Encouragement is Included
When you are learning and growing your journey is a bit more bearable if people in your life support you in the various aspects that it may entail. This is also true for the people we encounter online. It is so easy to compliment someone, but when you hide behind the microphone it is just as easy to become harden and bitter at others you have never met. Making it a point to be positive and telling people GG, “Good Game” is a welcomed practice and encouraged and makes competitive gameplay much more fun and positive for players. Positive reinforcement to someone making the perfect kill shot or having a high kill count seems the opposite of what we should be doing, but regardless of the game genre or goals a good online etiquette can be beneficial to you and other players. I like that in Call of Duty: Vanguard in its online multiplayer you can vote for other players on certain achievements they have accomplished in the match and they are rewarded with extra experience points. This is a silent way to praise someone. It’s almost like an anonymous donation just without the benefit of being a write-offs in next years taxes .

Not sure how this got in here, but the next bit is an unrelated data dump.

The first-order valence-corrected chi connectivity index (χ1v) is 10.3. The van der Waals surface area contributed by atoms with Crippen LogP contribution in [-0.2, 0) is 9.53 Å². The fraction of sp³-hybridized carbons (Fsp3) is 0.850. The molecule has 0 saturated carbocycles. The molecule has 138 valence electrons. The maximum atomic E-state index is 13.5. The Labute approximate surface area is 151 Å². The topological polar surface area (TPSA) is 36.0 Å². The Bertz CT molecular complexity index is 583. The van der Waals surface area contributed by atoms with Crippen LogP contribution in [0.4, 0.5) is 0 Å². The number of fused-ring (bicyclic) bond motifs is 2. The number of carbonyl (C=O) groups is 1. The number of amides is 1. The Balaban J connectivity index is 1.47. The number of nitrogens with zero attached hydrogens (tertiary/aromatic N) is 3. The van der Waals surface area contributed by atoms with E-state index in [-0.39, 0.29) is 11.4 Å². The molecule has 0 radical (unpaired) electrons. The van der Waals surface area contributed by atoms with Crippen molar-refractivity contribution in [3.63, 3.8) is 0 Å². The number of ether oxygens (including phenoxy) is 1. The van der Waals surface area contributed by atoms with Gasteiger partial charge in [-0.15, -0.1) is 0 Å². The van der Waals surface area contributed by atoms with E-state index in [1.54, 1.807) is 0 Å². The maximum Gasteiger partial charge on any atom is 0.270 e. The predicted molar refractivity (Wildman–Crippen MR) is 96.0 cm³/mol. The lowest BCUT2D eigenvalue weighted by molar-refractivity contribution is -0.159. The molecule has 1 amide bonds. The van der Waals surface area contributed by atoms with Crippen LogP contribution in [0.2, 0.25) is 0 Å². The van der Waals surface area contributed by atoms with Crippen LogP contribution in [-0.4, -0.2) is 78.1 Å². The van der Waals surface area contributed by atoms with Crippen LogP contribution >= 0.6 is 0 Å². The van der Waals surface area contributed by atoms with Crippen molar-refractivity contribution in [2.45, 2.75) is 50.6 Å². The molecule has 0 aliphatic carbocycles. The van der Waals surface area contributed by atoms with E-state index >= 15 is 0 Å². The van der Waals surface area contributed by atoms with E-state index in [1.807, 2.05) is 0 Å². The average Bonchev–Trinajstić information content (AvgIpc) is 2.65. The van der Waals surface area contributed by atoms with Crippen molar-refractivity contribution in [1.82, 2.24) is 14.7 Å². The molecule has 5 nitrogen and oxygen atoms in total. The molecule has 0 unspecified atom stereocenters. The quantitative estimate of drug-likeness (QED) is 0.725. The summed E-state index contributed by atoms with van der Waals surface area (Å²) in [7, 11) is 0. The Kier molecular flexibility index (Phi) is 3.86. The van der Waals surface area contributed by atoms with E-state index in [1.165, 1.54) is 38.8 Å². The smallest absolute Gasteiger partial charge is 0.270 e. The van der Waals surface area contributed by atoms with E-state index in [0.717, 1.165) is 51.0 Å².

As a user of the online community, I personally enjoy my time there. Its my dad mode that kicks in when I think about my kids or other children who are subjected to some of the content I have experienced. Promoting a safe and positive space for everyone is definitely a great goal to strive for, but most likely unachievable with so many walks of life logging on. The best place to start of coarse is with yourself and maybe we can achieve a better haven for all to virtually play in.
Do you think a more positive online experience would promote better gaming experiences for all who enjoy these multiplayer opportunities? Have you experienced online negativity in any way? How has these experiences changed the way you play or think? Let us know your thoughts.
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Shane Kelley is a Staff writer for Boss Rush Network, as well as a writer for Another Zelda Podcast. His favorite game is The Legend of Zelda: Ocarina of Time. You can find him on Twitter to talk video games, Marvel, and axe throwing.